The idea is "to develop educational materials to help consumers make informed decisions so they can include the products they love in a balanced diet and healthy lifestyle," the academy's president-elect, Lori Heim, said at the time.

The American Academy of Pediatrics received similar criticism seven years ago when it allowed an infant formula maker's logo to appear on copies of that group's breast-feeding guide.

And the American Medical Association faced harsh reaction more than a decade ago with a plan to endorse Sunbeam appliances without testing them. Criticism forced the AMA to abandon that deal.

The Coke deal is not the only corporate alliance for the family physicians group. In 2005 it received funding from McDonald's for a fitness program. And its consumer Web site includes advertising for a variety of products, including deli meats and air freshener.

Henley said the Coke deal is worth six figures, but he and a Coca-Cola spokeswoman declined to elaborate.

In a protest letter to Henley, 22 health specialists and activists questioned the safety of artificial sweeteners and urged the academy to abandon the deal and speak out against sugary drinks "in the strongest language."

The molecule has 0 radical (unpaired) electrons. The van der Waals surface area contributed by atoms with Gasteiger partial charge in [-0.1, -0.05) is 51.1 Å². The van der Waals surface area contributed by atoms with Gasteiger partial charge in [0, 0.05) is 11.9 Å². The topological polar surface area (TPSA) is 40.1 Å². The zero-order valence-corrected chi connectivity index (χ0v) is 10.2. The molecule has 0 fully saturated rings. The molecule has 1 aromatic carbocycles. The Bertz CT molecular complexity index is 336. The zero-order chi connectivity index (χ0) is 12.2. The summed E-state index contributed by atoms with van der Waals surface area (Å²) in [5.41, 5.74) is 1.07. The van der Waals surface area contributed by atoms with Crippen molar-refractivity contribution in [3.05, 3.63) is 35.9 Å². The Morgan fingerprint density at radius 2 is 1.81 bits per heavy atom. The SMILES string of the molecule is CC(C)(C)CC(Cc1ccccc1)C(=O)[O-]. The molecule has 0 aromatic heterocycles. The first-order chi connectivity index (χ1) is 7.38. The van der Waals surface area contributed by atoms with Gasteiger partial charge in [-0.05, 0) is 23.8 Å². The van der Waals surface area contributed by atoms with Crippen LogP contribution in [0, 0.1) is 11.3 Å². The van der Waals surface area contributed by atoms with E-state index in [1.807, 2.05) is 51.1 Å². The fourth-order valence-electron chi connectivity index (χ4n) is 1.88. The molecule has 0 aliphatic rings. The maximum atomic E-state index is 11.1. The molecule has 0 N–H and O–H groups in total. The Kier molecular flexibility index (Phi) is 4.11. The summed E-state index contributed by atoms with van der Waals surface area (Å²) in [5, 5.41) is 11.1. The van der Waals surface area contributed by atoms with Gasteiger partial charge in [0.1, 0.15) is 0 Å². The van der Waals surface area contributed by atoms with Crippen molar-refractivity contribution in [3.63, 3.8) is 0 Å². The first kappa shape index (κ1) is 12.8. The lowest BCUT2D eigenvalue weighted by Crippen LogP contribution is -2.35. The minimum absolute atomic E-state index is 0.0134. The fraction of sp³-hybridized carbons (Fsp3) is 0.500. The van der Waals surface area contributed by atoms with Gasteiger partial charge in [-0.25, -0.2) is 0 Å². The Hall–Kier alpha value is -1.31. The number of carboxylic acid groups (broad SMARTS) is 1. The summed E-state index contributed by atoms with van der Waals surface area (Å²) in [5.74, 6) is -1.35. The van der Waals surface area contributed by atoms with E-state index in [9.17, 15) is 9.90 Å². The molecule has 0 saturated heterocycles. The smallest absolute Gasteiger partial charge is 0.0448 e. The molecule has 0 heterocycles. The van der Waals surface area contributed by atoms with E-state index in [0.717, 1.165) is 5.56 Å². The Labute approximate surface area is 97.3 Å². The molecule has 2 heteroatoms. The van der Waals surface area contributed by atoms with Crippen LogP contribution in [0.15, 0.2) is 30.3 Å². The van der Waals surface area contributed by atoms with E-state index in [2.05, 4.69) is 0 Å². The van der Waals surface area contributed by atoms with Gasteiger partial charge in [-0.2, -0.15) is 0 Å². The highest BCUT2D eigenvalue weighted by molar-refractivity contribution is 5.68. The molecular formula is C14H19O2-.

Henley said the academy regrets the resignations and hopes other members will not "rush to judgment" before seeing the new content.

Coca-Cola is among several corporate contributors to the American Academy of Family Physicians Foundation, a separate philanthropic group. These contributors include many drug companies, McDonald's, PepsiCo and a beef industry group. Henley said the academy is in talks with other foundation contributors to fund other materials for the group, but he declined to say which ones.


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Ray Shapiro November 4, 2009 | 7:04 p.m.

While my favorite cola is cold Pepsi Max, it does contain Aspartame, which unto itself has its own set of problems. So to does phosphoric acid and caffiene.
However since the days of Studio 54, I have never met a coke addict that I liked.

(Report Comment)
Jessica Badger November 5, 2009 | 4:28 p.m.